The New Balance SuperComp Pacer is a terrific racing shoe for 5K and 10K, but lacks the propulsion of a higher-stack carbon shoe, and it’s a little too expensive to be a worthwhile purchase for most runners.
- Lightweight but cushioned
- More nimble than high-stack shoes
- Outsole not durable
- Lacks the cushion of other super-shoes
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The New Balance FuelCell SuperComp Pacer is the latest of a new breed of racing shoes with a lower stack than the best carbon plate running shoes, which usually have stack heights that push right up against the 40mm limit set by World Athletics.
The other lower-stack super-shoes I have tested are the Nike ZoomX Streakfly and Adidas Takumi Sen 8, and while I found found them fun they were not quite up to the standard of archetypal carbon shoes like the Nike Vaporfly or Asics Metaspeed Sky+.
It’s a similar story with the SuperComp Pacer, though it might still be an interesting option for those runners craving the grounded feel of racing flats.
New Balance FuelCell SuperComp Pacer: Price And Availability
The SC Pacer is available now and costs $150 in the US and £160 in the UK, which is cheaper than most super-shoes and also the Adidas Takumi Sen 8, which is $180/£170. The Nike Streakfly is cheaper in the UK at £135, although it’s slightly more expensive than the New Balance shoe in the US at $160.
Design And Fit
The SC Pacer is designed to bridge the gap between carbon super-shoes and traditional racing flats, and it incorporates design elements of both: it’s very light at 7oz/199g in my UK 9 and the stripped-back mesh upper has minimal padding.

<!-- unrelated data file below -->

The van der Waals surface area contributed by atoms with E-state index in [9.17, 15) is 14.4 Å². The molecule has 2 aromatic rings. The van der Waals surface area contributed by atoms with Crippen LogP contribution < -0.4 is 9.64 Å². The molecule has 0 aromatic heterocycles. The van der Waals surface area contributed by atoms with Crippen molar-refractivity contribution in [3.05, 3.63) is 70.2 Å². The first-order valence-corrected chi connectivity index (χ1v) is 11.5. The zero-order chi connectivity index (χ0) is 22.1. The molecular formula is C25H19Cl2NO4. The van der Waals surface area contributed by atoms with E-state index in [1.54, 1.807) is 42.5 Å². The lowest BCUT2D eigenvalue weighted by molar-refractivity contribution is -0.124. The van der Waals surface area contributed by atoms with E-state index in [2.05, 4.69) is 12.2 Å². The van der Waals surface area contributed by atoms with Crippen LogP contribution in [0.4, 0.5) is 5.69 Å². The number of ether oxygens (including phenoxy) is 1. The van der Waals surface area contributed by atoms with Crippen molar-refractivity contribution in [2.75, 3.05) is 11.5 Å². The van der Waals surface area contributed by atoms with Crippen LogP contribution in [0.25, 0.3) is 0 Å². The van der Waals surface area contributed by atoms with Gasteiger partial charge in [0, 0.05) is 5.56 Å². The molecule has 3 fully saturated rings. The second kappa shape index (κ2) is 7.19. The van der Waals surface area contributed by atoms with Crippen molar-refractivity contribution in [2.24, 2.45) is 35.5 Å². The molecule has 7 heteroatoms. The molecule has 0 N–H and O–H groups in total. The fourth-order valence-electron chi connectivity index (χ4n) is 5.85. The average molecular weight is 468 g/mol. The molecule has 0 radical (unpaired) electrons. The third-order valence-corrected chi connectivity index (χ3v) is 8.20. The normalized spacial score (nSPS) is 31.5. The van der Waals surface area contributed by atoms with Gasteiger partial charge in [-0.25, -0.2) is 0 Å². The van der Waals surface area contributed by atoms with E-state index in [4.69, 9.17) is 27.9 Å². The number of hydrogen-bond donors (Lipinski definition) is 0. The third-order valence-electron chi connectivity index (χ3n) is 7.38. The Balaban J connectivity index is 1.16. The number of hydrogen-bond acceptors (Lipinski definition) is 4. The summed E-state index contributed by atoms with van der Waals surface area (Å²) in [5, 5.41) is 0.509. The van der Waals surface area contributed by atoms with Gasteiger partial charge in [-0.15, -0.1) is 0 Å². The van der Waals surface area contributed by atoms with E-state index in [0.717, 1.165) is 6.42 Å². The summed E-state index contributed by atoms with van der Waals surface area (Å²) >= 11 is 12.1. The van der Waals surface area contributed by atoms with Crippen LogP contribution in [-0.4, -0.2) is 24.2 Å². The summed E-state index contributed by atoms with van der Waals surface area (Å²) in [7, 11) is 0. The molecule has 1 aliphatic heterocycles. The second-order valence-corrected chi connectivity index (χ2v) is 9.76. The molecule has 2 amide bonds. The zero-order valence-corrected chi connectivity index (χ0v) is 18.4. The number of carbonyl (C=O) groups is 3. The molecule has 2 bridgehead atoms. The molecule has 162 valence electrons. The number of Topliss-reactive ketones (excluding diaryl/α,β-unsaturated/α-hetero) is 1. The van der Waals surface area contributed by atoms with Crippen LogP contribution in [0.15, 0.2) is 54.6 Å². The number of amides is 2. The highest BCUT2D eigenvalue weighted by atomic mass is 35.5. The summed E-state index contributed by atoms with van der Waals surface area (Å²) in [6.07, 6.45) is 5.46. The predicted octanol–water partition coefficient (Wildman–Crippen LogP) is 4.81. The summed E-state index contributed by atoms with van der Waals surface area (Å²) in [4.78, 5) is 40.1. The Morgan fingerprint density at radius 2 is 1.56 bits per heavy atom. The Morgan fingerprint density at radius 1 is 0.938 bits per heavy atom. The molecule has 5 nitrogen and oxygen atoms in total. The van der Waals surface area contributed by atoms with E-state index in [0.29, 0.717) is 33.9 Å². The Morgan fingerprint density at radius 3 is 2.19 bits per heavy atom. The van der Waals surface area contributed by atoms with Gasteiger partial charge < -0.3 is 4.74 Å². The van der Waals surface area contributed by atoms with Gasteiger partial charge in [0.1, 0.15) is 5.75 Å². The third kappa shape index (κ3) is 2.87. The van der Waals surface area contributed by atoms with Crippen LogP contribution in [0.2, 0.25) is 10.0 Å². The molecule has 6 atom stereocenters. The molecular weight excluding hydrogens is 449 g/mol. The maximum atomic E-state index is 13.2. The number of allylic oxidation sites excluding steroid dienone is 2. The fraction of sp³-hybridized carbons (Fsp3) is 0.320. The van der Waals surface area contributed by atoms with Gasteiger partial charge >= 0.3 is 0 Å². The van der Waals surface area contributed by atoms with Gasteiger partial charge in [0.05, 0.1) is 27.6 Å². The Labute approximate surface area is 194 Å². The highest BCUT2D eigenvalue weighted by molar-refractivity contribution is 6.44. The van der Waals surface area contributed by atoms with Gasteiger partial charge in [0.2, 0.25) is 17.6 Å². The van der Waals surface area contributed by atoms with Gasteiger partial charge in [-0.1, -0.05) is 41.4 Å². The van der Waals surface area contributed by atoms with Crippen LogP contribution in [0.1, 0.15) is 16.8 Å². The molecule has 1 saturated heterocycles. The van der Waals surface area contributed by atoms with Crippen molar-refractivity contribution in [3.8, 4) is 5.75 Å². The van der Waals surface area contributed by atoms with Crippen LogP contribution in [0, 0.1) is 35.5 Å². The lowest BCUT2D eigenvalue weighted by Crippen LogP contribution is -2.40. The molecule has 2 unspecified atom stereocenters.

The stack height is in the region of 28-30mm (the exact height isn’t specified) and the construction of the midsole is two layers of New Balance’s FuelCell foam sandwiching a full carbon plate. FuelCell foam is very soft and springy when used in the New Balance RC Elite 2, but with the Pacer it has a firmer feel because of the lower stack. The shoe has an 8mm drop.
There is minimal rubber on the outsole to keep the weight down, with forefoot coverage and then two small strips at the back of the shoe. The rubber is almost flush with the foam as well, meaning the Pacer is unlikely to be particularly durable unless you use it strictly on well-maintained roads.
The Pacer has a very tight fit, to the point where I’d go half a size up. The narrow fit around the midfoot works well for me, but the shoe is short in the toe box in my normal size, and even over shorter races I’d prefer a bit more room up top.
How I Tested This Shoe
I have done several workouts and a 10K race in the SC Pacer, testing it at a range of speeds but focusing on the fast stuff since that’s what it is designed for. I’ve also used the New Balance RC Elite 2 extensively for both training and races, and before the carbon revolution I used to race in the New Balance 1400v6 racing flat, which shares some characteristics with the SC Pacer.
I was nervous about my first run in the SC Pacer, which was an eight-mile (around 13km) progression run moving from easy to steady pace, finishing around 5min 45sec/mile. It’s the kind of fairly long workout I love doing in carbon shoes or even cushioned daily trainers, but I feared the SC Pacer would be too firm and stripped-back to be enjoyable.